Just as with Romans 8 and John 10, this verse and its context are not about whether believers can depart from the faith.
2 Timothy 2:15
If we are faithless, He remains faithful, for He cannot deny Himself.2 Timothy 2:15
I do not believe this means “If we are faithless in our relationship to him, He is faithful in his part so that he keeps us in relationship”. That is reading something in the verse that is not there from the verse itself or the context. The previous verse says if we deny him, he will deny us. That sounds clearer because it speaks more to the relationship itself. That God “remains faithful,” I think, means that he will not deny his own character6. That is what the last phrase in vs. 15 is saying. He is faithful to respond with his just character, which means he will deny us as the previous verse says. Because God must judge sin, in this case a denying of him in relationship which is as serious and final a sin and judgment as their is. The teachings of 2 Peter, John 15 and Hebrews, coincide with this interpretation in a much clearer way.
If You’ve Explained One, You May Have Explained Them All…
There are other passages that are used and I will not treat them in detail. I will say that most of my points above apply to many of the other passages commonly cited for eternal security with no possibility of apostasy (like Romans 11:29 and 2 Thessalonians 2:3).
Some passage promise things like Jesus’s followers have eternal life and never having to die and things like this (John 3:36, 5:24, etc). The idea with these is that thees things are true so long as the person continues to follow by faith. Picirilli explains in great detail how the English present continuous form of “is/are believing” can express the Greek correctly. This means that I as long as I “am believing” there are numerous promises given to me as a child of God7.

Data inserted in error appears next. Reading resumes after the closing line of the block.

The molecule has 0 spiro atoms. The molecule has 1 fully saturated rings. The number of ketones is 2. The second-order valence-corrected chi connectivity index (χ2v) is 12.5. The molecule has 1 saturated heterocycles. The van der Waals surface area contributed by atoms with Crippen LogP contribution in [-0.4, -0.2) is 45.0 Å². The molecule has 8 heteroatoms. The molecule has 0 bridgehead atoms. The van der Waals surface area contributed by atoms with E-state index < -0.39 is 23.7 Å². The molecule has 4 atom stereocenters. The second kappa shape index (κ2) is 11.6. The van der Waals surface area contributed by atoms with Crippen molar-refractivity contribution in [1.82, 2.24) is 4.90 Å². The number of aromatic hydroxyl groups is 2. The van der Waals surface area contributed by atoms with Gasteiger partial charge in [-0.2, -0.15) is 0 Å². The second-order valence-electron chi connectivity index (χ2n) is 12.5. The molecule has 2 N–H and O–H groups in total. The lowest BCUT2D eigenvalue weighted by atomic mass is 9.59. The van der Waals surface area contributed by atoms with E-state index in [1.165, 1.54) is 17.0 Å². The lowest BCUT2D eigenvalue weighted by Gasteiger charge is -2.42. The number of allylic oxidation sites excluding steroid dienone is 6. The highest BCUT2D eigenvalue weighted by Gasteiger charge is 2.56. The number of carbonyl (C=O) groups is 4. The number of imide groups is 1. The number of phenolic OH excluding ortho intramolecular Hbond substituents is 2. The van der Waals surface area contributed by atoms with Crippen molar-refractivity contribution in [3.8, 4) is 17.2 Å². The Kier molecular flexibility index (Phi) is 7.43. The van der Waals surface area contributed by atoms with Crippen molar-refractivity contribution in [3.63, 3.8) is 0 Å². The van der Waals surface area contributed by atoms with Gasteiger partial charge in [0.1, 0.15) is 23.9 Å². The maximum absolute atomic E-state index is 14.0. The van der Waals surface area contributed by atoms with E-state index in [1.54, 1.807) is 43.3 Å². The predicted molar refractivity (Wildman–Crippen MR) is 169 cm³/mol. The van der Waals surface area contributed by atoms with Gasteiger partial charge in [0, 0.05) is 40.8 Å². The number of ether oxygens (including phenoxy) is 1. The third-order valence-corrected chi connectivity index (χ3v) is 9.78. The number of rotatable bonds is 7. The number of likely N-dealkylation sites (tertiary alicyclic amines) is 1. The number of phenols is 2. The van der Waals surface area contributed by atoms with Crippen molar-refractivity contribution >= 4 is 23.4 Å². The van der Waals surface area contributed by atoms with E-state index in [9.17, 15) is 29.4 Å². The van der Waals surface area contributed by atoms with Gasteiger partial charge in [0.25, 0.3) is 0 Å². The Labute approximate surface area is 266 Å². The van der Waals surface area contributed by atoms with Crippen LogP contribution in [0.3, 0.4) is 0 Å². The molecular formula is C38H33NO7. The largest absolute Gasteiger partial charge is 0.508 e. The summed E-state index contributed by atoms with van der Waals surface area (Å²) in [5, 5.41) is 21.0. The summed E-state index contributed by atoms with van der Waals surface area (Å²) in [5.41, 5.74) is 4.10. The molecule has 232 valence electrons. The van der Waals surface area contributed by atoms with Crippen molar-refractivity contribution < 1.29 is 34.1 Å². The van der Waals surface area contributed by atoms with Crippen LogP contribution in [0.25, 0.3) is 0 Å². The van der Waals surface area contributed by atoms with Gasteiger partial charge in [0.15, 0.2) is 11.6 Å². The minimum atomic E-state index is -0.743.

Warnings Are Legit, Fear Is Not…
It is not my aim to make anyone obsessively fearful that their salvation is in jeopardy. That is why we have passages like John 10 and Romans 8. But it would also be intellectually dishonest of me to never warn people that apostasy can happen. Again, back to the different audiences–some people who are struggling need God’s promises that he loves us. Others who are dabbling too often in sin and doubt may need my second essay.
At the end of the day, I’m not trying to put a notch in my belt or “score one” for Arminiansm as much as I am trying to teach the Bible. This is what I believe it teaches.
- F. Leroy Forlines, The Quest For Truth, 387-88. ↩
- Robert Hamilton, evangelicalarminians.org/files/Hamilton. The Order of Faith and Election in John’s Gospel ↩
- James Leonard, arminianbaptist.blogspot.com/2015/12/eternal-security-and-prooftexts.html ↩
- The Writings of Arminius, III:499 ↩
- Robert Picirilli, Grace, Faith, Free Will, 202 ↩
- Forlines, 272 ↩
- Picirilli, 200-01 ↩